Insights into the 7th study on salary and career of project managers in German speaking countries

Last year, the German Project Management Association (GPM), together with its counterparts in Austria and Switzerland, conducted a survey on salaries and career prospects for project managers in the seventh year. The study was published in German, the most important findings will be summarized here.

A total of 1,650 people with an average age of 41 years participated in the study, of which (only) 23% were women, 37% had an engineering degree and more than half came from a company with more than 1,000 employees. The level of salary in project management is influenced by a number of factors, including but not limited to the experience, level of responsibility, industry and, of course, qualification and certification. In Germany, the average annual gross salary in 2019, including all flexible payments (approx. 9%) and special benefits, was 87,000 euros. Compared to the last survey in 2017, this corresponds to an increase of approx. 9%.

Depending on the industry, this salary sum can vary considerably, the study found an average salary for project managers in the automotive industry of more than 107,000 euros and in the IT/telecommunications industry approximately 73,000 euros (only). Larger companies pay considerably more than small and medium-sized enterprises. The difference can even be more than 20,000 euros on average. Even though the gender difference in the pay of project managers is not as significant in the previous surveys, women are still paid 11% less than men in a comparable role. By the way, the higher the responsibility, the greater the difference.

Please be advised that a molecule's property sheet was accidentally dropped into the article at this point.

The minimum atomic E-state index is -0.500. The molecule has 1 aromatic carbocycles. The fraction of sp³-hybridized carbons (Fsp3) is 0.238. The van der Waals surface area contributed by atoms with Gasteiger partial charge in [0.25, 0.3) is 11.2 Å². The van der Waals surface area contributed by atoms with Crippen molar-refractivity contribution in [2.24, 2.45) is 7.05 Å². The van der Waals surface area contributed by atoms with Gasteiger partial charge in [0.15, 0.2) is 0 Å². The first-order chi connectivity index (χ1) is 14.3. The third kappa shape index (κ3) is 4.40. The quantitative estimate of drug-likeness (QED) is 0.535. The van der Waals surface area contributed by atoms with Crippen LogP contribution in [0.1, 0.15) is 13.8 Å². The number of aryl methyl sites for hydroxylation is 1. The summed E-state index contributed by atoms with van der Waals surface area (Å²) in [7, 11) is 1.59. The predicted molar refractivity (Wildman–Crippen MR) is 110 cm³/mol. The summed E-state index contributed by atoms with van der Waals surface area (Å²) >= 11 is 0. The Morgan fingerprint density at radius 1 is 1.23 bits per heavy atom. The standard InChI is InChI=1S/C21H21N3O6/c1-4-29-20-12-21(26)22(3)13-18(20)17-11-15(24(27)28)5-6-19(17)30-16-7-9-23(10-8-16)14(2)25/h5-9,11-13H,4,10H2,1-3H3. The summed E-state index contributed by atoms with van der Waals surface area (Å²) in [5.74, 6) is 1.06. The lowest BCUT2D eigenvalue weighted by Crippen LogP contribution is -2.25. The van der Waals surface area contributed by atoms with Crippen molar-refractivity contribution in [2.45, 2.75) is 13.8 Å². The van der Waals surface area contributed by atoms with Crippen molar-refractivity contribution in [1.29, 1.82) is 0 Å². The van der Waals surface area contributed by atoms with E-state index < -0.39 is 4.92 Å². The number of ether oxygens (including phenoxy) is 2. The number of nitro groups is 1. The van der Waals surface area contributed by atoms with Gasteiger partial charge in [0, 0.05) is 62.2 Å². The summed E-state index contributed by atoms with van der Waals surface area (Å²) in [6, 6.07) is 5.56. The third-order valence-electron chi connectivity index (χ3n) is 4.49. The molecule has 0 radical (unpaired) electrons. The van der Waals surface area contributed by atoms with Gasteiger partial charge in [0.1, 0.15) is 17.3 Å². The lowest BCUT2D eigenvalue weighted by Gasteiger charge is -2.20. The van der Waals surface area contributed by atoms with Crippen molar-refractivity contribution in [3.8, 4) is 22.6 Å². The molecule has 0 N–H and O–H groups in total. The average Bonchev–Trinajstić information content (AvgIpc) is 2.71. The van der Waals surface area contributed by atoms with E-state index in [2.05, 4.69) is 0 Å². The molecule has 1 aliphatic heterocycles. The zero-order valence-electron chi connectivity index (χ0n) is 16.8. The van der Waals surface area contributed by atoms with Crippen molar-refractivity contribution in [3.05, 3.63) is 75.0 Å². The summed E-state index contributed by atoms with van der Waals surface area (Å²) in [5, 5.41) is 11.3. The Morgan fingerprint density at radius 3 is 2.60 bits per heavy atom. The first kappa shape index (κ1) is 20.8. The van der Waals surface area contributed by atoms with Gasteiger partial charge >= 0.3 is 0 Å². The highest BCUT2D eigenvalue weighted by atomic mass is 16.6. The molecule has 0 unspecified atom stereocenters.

It is self-evident that personal development along the IPMA 4-level model pays off in project management, with a project director receiving an average total salary of 123,712 euros, a senior project manager 101,808 euros, a project manager 73,734 euros and a sub-project manager 67,441 euros. The more duties outside the project manager role, e.g. disciplinary, budgetary or management responsibility, the more flexible salary components are feasible. For example, a project director receives an average of 13% of his or her salary as variable remuneration. A similar situation can be observed with program and project portfolio managers. Knowledge in agile approaches influences the salary level too, by the way, this is currently especially true for “Scrum Master” and “Scrum Product Owner”.

The study concludes that the hierarchy level has the greatest influence on the salary level with 32%, followed by work experience with 28%, volume of turnover with 21% and taking on responsibilities with 14%. The study also gave clear indications that agile approaches are gaining in importance and that further development is also possible in salary

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Author: Reinhard Wagner, CEO of Tiba Managementberatung

 

 

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